Review: Official Set - 2001 Bionicle Toa Mata
Released in 2001 as a part of the very first Bionicle wave, the Toa Mata helped to kick off what would become a saving grace for LEGO®. If you are not familiar with the theme, Bionicle was created as a move of desperation to save The LEGO® Group from financial collapse, and surely enough, it did just that. The theme introduced robotic inhabitants on the island of Mata Nui, and very quickly children fell in love with it.
The Toa served as the guardians of the Matoran, and each contained elemental powers relevant to their region. The six Toa include:
- Tahu, Toa of Fire
- Gali, Toa of Water
- Pohatu, Toa of Stone
- Kopaka, Toa of Ice
- Onua, Toa of Earth
- Lewa, Toa of Air
The Toa come packaged in cylinders, which mimic the ones they arrived in on Mata Nui. The cylinders are mainly grey with a colored top to match the color scheme of the Toa inside. Each of the canisters feature a print wrapped around the box and have a rotatable sleeve on the outside. The sleeve features art depicting the Toa on the “front” and on the “back” is the island of Mata Nui as well as a mask sitting in an open circle. This shows a mask code, which two decades ago could have been used online, but nowadays the code is meaningless.
Once we open up the container, inside we find all of the pieces, the instructions, and some promotional material from 2001. Since the sets are roughly 35 pieces each, no need to back up the parts, they simply spill right out of the canister.
The builds of the Toa are very easy to complete and took me about 5 minutes per Toa. The builds are repetitive, but this is expected with sets like these. I will say though, the builds are still very enjoyable. Each of the six Toa is fantastic in the fact that they each are balanced in a way that makes them feel like the same family as the others, but have enough uniqueness not to get stale after building a few of the other Toa. The different masks do the best job of this, as do the colors of the Toa. The masks give Toa powers, and they can collect other masks to obtain new powers. There are 6 unique masks for the Toa, and once a Toa obtains all six masks in their color, they obtain a golden mask. The golden mask is referred to as a Great Kanohi Mask, and allows the Toa wearing it to use all of the powers from the masks they’ve collected.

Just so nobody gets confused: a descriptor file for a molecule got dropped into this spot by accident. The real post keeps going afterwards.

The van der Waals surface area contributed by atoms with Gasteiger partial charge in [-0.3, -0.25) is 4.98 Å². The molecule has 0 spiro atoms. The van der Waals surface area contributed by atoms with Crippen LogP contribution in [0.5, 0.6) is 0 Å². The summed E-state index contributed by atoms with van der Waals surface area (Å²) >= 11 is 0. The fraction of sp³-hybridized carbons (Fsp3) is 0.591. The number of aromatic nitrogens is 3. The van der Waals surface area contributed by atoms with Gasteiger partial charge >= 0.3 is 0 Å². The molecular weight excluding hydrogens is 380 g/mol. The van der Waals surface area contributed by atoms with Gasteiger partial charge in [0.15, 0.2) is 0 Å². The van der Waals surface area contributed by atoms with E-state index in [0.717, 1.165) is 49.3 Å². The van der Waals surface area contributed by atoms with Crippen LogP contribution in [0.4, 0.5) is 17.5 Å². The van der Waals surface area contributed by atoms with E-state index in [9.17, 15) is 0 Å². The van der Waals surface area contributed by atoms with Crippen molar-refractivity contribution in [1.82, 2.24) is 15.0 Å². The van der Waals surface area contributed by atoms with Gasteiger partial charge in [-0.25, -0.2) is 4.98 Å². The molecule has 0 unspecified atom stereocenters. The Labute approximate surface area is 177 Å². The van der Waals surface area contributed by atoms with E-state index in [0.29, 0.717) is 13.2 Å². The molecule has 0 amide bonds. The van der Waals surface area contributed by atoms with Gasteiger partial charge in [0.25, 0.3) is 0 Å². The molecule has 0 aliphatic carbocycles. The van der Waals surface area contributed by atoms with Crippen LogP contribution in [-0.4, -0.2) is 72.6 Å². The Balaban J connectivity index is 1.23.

The main feature of the Toa is that they can swing their arms (or in the case of Pohatu, legs) by spinning a technic gear on the back of the Toa. This imitates the Toa’s fighting actions, and while these movements are very limited and simple, you have to remember that in 2001 this was just fine.
The Toa Mata contained a combination model, actually two of them, each of which combined three Toa into one mega-Toa called the Toa Kaita. A lot of the story behind these Toa can be found by playing Mata Nui Online Game 1, but to sum it up the Toa Mata were destined to defeat the Makuta, and in order to reach him, they first had to come together as the Toa Kaita to defeat the Makuta’s guards, the Manas.
As for the physical models, I think they’re pretty good. They improve upon some flaws of the base models, such as neck articulation, and give a really fresh design while keeping it close enough to the original Toa to look as if they meshed together.
Overall, I think these models were great for the time, and didn’t age too poorly. Certainly, now we can think of additional features that could have been added in, but for what they were meant to be I think they do the job just fine. The packaging, instructions, and additional content is the real winner here as these sets helped to launch a decade-long theme that essentially saved the company.
Unfortunately, that also means if you want them today, they’re a little bit more expensive than back then. Buying them used is the way to go here because the ones that are new/sealed are VERY expensive ($100+) and should be left for collectors and purists to splurge on.
Again, the Toa Mata are nothing necessarily special, but boy are they iconic. These sets were some of my favorite as a kid, and I think I had just as much fun rebuilding them and rediscovering the theme now as I did back in my early childhood. Thank you, Mata Nui.
Love all of the work you’re doing on these blog posts.